An important distinction is that the majority of these micro-organisms are inactive or dormant. The liquid biology that results from LCE is similar to the conditions that exist in compost; only a small percentage are active and working, the others lie dormant until they are woken up in response to external stimuli. Thus, when LCE is applied to the landscape a greater number of these dormant micro-organisms survive. A key soil foodweb concept is successional biology. The micro-organisms from applied LCE wake up in response to plant root exudates at different times during the growing season, when they are needed. This approach supports the plant-microbe feedback loop.
HUH? imagine that dormant and spore form biology, sounds familiar
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  #14  
Old 01-12-2010, 09:31 AM
NattyLawn NattyLawn is offline
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Location: Lancaster, PA
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Quote:
Originally Posted by Barefoot James View Post
From one of Betsy's sister sites.

Liquid Compost Extract

Sustainable Growth Texas specializes in the blending of liquid compost extract, biological inoculants, microbial foods, and trace elements to make a complete bio-spray for custom application to farms and ranches.

We use a patented machine called the Hronek Flow-Thru Compost Extractor to make liquid compost extract, or LCE. The process is analogous to a washing machine that strips beneficial micro-organisms (bacteria, fungi, protozoa, and nematodes) out of compost and results in a dark liquid compost solution that can be sprayed on soils and crops. LCE has the biological benefits of compost, without the bulk.
Compost extractors arose out of the modern compost tea industry and are considered the next generation. There are now about a half dozen compost extractors on the market, including batch and flow-thru models. The Hronek flow-thru extractor was the first patented extractor. With modifications, it is capable of producing 3,000 gallons of LCE per hour
LCE has several advantages over Aerated Compost Tea (ACT). LCE can be generated in large volumes in a short time frame, it is shelf-stable, and it offers the flexibility of activating for use as compost tea.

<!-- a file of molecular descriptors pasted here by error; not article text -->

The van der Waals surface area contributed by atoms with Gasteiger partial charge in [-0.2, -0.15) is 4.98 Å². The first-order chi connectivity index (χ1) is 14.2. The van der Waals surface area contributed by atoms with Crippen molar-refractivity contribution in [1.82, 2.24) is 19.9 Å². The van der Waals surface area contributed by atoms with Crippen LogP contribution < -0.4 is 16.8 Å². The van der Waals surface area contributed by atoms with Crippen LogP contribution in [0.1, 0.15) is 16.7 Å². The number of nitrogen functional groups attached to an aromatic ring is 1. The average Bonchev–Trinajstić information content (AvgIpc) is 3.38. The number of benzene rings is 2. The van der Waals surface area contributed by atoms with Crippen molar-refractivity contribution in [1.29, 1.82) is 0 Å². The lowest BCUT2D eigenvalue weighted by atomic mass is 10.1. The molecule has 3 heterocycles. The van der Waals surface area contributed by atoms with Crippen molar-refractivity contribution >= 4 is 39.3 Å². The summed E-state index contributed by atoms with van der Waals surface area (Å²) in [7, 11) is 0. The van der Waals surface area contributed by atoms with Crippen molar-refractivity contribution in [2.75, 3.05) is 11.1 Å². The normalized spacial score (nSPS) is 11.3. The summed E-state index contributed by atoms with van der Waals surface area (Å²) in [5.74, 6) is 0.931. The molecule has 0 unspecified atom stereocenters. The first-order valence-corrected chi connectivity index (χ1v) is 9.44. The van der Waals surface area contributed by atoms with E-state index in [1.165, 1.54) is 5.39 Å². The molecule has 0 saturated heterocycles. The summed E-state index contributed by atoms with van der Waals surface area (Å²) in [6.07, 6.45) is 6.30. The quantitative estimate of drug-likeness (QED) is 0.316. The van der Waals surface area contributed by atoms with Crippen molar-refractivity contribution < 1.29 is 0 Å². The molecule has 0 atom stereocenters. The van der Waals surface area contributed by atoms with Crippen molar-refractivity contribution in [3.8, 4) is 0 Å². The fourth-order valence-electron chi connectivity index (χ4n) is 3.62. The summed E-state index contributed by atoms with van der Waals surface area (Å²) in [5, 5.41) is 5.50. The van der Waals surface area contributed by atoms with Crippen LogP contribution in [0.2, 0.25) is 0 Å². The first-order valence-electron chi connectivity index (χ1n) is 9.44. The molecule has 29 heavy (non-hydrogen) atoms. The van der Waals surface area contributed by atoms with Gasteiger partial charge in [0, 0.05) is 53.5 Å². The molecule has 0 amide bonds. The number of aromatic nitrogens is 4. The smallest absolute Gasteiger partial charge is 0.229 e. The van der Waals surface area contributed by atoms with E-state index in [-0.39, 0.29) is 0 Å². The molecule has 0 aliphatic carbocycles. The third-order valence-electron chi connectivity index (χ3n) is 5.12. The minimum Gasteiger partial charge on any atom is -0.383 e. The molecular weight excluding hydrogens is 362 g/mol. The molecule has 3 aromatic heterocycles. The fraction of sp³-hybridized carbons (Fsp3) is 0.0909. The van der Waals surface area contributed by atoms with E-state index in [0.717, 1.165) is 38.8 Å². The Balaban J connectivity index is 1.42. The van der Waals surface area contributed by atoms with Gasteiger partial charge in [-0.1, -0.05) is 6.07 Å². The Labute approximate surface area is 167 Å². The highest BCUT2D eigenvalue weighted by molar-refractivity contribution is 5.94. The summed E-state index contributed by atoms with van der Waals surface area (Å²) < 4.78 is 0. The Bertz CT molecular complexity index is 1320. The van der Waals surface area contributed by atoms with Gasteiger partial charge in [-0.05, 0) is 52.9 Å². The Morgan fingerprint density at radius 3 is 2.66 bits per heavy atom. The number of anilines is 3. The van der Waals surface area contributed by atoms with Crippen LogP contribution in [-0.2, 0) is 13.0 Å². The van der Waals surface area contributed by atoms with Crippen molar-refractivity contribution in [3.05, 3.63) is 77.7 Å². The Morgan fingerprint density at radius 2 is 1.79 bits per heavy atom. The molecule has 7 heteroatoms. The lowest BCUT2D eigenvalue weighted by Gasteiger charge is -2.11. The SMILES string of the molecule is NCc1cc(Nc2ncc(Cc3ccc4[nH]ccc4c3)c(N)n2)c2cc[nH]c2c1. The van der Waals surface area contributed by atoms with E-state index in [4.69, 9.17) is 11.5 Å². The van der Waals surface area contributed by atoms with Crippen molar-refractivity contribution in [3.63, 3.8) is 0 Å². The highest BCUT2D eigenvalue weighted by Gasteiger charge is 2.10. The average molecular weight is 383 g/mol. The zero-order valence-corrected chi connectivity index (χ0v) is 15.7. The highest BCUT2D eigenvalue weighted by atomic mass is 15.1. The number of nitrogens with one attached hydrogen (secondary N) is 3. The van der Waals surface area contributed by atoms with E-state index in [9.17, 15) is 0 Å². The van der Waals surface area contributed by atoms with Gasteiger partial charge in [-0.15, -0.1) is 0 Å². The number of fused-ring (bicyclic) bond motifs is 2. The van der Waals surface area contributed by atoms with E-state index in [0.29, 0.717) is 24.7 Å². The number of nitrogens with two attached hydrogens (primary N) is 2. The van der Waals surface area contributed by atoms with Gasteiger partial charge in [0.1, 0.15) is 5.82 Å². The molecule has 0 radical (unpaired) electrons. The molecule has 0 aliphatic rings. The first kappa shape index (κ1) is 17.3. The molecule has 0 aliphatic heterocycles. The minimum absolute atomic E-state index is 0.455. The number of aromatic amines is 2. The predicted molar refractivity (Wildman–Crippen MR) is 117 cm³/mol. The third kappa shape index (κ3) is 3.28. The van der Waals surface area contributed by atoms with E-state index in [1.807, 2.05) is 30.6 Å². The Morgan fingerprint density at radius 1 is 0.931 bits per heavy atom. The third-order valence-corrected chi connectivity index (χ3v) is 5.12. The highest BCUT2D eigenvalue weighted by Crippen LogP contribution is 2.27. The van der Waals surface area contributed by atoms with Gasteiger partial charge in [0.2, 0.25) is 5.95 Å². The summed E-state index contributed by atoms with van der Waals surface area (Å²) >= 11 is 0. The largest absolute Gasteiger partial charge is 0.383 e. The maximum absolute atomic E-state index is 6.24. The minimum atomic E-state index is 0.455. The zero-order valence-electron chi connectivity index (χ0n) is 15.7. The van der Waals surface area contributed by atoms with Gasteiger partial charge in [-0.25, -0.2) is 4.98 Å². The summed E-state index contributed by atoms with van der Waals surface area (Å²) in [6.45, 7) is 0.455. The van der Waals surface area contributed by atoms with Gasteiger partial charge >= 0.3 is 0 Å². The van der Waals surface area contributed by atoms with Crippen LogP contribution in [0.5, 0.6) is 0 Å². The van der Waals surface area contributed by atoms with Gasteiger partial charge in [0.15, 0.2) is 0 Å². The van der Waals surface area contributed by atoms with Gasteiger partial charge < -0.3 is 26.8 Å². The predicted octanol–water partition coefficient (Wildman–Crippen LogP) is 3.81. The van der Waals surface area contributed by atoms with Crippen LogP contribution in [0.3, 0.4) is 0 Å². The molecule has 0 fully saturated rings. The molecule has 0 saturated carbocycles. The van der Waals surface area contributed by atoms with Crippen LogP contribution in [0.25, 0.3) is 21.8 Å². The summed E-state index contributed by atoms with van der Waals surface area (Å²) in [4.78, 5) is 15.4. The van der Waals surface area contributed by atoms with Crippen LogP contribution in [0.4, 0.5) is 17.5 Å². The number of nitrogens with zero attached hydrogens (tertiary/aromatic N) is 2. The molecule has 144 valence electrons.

In the process of compost extraction, the beneficial biology in compost is dislodged and goes into a solution. An important distinction is that the majority of these micro-organisms are inactive or dormant. The liquid biology that results from LCE is similar to the conditions that exist in compost; only a small percentage are active and working, the others lie dormant until they are woken up in response to external stimuli. Thus, when LCE is applied to the landscape a greater number of these dormant micro-organisms survive. A key soil foodweb concept is successional biology. The micro-organisms from applied LCE wake up in response to plant root exudates at different times during the growing season, when they are needed. This approach supports the plant-microbe feedback loop.

LCE is thus especially well suited to soil applications. However, due to its flexibility, LCE can also be fed and aerated for use in foliar applications and in practice the activation period can occur in a short time frame.

Our Liquid Compost is made from 100% natural ingredients found in high-quality finished compost.
The Hronek Flow Thru Extractor is the first LCE unit that I know of. Dennis was a little ahead of his time, and I don't think the company is doing business any longer. I don't know how expensive it was, but it looks like the SGI people are the main users of this unit. If you want to see how it works, search the many patent sites on the internet.